Posted by: G-AZZI | May 11, 2011

Why secularism ?

The most common definition of secularism would be “the separation of religion and the state.” Under this limited definition, many will argue that technically Lebanon is a secular country since most of our penal code is a civil code and not a religious one, therefore article 534 (for example) which condemns “unnatural sex” (and therefore homosexuality) has nothing to do with religion.

However, secularism as a philosophy and a political movement goes far beyond this limited definition. Secularism means a progressive loss of the influence of religion on society, allowing the latter to go through the individualization of beliefs, the liberation of mores and the respect of private life. A secular state is a state that stays neutral towards all its citizens, and where every single citizen has equal rights regardless of their beliefs and their belonging to specific communities.

Under this definition, totalitarian regimes like those that applied Stalinism and Nazism cannot be considered secular, and that comparison which is made by some activists is irrelevant to the debate concerning Lebanon’s situation today.

Lebanon is not a secular country; no one can deny the influence that religious institutions have in Lebanon over lawmakers, censorship and media. Many NGOs working on women’s rights in rural areas have received direct threats from religious leaders.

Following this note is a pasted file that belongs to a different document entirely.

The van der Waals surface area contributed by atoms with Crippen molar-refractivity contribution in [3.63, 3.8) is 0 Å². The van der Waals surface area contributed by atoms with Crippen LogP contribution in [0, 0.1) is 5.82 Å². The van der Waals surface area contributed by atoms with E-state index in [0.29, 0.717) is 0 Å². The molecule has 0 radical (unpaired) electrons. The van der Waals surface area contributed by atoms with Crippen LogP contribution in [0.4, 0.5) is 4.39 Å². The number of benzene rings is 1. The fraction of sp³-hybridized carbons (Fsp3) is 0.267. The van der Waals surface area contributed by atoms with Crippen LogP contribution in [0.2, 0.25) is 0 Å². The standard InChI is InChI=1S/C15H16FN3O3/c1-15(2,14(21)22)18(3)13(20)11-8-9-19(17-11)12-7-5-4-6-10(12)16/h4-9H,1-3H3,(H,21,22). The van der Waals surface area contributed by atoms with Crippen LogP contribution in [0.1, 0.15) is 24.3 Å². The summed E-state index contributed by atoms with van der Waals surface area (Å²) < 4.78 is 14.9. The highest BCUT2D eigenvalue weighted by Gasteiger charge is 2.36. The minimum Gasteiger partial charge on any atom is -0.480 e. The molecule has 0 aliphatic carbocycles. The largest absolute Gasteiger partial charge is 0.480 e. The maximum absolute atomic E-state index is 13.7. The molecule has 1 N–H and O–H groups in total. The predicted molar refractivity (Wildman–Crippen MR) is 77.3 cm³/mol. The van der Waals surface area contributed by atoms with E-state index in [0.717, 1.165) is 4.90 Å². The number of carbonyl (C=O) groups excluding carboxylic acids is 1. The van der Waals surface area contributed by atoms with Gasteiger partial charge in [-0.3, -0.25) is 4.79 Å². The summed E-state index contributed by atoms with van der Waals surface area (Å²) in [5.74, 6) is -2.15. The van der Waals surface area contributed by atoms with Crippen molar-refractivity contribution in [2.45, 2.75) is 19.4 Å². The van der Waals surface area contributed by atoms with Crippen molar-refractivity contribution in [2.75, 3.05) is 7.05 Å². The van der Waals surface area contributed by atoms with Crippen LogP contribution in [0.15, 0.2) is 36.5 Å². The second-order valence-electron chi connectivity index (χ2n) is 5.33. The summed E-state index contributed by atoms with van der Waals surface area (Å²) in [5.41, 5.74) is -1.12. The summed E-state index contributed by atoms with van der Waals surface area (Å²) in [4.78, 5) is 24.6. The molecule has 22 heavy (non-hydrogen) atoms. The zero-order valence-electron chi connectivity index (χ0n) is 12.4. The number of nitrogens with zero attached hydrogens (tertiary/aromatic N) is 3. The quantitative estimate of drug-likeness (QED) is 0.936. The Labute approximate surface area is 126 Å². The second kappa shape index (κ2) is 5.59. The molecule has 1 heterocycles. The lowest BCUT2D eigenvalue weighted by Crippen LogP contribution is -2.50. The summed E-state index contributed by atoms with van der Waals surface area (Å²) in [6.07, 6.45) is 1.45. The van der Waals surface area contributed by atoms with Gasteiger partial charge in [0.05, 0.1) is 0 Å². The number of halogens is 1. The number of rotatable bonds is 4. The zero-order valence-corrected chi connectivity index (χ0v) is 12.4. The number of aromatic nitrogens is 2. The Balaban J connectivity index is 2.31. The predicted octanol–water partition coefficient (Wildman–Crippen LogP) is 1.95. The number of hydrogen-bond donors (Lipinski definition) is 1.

Many pro-gay rights politicians and journalists that we approached during the past 6 years had the same reaction: “Badkon rjeil el din y’oumo alaina?!” (“Do you want religious leaders to rise against us?!”) Fears like these would have no place in a secular country.

Secularism alone does not guarantee women’s rights or gay rights, but it establishes the healthy context for us to open the debate without fearing for private freedoms, LGBT rights, women rights, censorship etc….

Unlike the previous initiative to “topple the sectarian movement” whose different representatives did not have a common agreement on the principles of secularism, the “Laique Pride,” taking place this Sunday in Beirut, is the right place for us to push for a healthy government that will ascertain that no community will have the supremacy over another.

I urge every believer in equality, whether they believe in God or not, to join the secular march this Sunday in order for us all to claim our space as equal citizens in the Lebanese society.


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